The Yoga Sutras – Part 1

The Yoga Sutras of Patanjali in my opinion act as a practical guide to the mind. This ancient Indian text interprets the yoga sutras in a relatively easy to understand format.

The yoga sutras are split into 4 chapters:

  • Know the mind (Samadi pada)
  • Refine the mind (Sadhana pada)
  • Direct the mind (Vibhuti pada)
  • Go beyond the mind (Kaivalya pada)

Patanjali tells us that the purpose of yoga is “the ability to control the fluctuations of the mind”. Yoga in the west is perceived as physical movements and breath and not typically associated with the mind. Patanjali tells us the purpose of yoga is solely on the mind, through the practice of yoga we enable spiritual practice. Every aspect of yoga “is the ability to direct the mind exclusively toward an object and sustain that direction without any distractions”.

Sri Swami Satchidananda tells us how the mind is made up of three levels; ahamkara, bhuddi and manas.


These three levels of the mind can be simplified to the following:


This is our ego or sense of “being me”. This is essentially what makes us who we are and individual. Through our interpretation of the world is what we determine that we see, hear and touch.


Known as our intellect, our higher intuitive mind. Through the mind we interpret these from our intelligence.


Our “lower mind”, this links with our senses. The link with our senses feeds the other two levels of the mind with our physical senses.

Although there are 3 layers of the mind the mind has 5 activities. They aren’t good nor bad but our use of these can cause positive or negative outcomes. T.K.V. Desikachar describes these as comprehension, misapprehension, imagination, deep sleep and memory. In varying ways they are all used at each of the 3 levels of the mind.

Our comprehension (pratyaksa) comes from our senses of objects (seen) which our mind interprets into something we can try to understand. Our interpretation of said object may come from our memories in which we form a conclusion, if we cannot do this we may research sources to form a conclusion to understand the object. But our memory may deceive us. The yoga Sutras of Patanjali lists 3 sources of correct understanding. These are a) correct use of the sense of perception (I saw it with my own eyes). B) Correct use of logic or inference (There is smoke so there must be a fire somewhere) c) reference to reliable sources (e.g. what Patanjali says about yoga)

Misapprehension (viparyayah) is errors in our judgement or interpretation of something. Our errors aren’t necessarily bad, in fact they can lead us through the realisation of our error to obtain a deep correct understanding. Though this we can form prejudices.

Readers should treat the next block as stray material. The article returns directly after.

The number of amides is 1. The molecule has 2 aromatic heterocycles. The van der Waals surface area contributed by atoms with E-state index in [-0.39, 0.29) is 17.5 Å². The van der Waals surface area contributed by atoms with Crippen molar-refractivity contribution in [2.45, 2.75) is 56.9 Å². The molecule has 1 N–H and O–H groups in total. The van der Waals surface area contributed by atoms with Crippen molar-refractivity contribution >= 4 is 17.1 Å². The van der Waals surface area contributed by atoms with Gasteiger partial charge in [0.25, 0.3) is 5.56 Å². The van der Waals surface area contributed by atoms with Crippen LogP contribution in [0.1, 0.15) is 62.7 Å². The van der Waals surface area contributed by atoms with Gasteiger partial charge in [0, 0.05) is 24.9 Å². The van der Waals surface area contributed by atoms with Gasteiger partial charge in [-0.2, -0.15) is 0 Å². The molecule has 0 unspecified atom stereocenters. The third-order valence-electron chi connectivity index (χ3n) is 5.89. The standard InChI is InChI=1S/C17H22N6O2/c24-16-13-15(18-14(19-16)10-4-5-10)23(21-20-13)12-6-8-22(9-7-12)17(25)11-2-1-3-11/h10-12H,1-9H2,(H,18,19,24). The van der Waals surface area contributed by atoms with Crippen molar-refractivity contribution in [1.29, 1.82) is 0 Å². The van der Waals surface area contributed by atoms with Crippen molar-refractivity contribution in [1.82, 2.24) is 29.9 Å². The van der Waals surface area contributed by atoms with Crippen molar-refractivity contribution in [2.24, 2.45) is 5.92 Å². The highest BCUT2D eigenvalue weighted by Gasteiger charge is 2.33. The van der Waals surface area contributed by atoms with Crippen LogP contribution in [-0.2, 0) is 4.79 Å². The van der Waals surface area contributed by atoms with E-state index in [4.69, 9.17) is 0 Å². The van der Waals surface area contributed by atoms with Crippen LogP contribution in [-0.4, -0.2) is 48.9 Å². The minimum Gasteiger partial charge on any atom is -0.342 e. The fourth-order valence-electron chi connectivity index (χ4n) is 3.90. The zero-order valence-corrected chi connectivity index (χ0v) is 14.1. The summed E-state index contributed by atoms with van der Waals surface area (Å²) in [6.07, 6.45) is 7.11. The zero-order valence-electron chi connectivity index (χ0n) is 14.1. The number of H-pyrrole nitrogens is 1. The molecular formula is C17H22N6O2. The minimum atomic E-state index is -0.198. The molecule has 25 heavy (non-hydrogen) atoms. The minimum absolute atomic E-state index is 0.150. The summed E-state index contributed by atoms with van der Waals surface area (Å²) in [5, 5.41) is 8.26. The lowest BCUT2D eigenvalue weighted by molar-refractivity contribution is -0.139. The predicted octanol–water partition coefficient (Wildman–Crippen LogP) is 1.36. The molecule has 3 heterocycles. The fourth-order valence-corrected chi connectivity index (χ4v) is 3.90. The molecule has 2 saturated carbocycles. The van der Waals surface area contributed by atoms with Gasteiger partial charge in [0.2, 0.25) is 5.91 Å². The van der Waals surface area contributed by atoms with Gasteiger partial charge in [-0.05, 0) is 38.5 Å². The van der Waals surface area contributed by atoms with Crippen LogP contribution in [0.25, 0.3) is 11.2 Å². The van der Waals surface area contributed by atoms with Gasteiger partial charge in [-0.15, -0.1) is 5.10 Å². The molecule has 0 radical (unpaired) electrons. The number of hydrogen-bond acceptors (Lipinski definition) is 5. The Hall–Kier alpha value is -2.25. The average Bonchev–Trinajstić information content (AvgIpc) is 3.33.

Imagination (sabda) is forming a conclusion without a direct reference. Ie. an object may be described to us but we have not seen it so our imagination forms an understanding or picture of this object.  This is a literal example but this also applies to non physical things and can influence our feelings or opinions.

Deep Sleep (abhava) which translates to “nothingness”. In this state it’s said our mind disengages from what we know.  Whilst mental activity never stops, in deep sleep its not something we’re aware of or can monitor in ourselves because we’re essentially not there.

Desikachar describes memory (smrtih) as “mental retention of a conscious experience”. While this is true in some instances memory can also be something imagined. Our memories are linked to our emotions and can be influenced by the other 4 activities of the mind.

Although describing the mind as made up of 3 layers which carry out 5 activities. Everything is part of our one mind.  Each separate function or layer mentioned can influence one another in many different ways producing different outcomes each time we go through the process. Through the practice of yoga we become able to see these aspects individually.

Patanjali tells us in these sutras the purpose of yoga is enlightenment of the mind.  Through our practice we become aware of ourselves See(YS 1.3) , our mind becoming whole. We can become aware of our consciousness seeing our pure selves, through this we become our “true self”.


This is only the first part of The Yoga Sutras of Patanjali, stay tuned for more!

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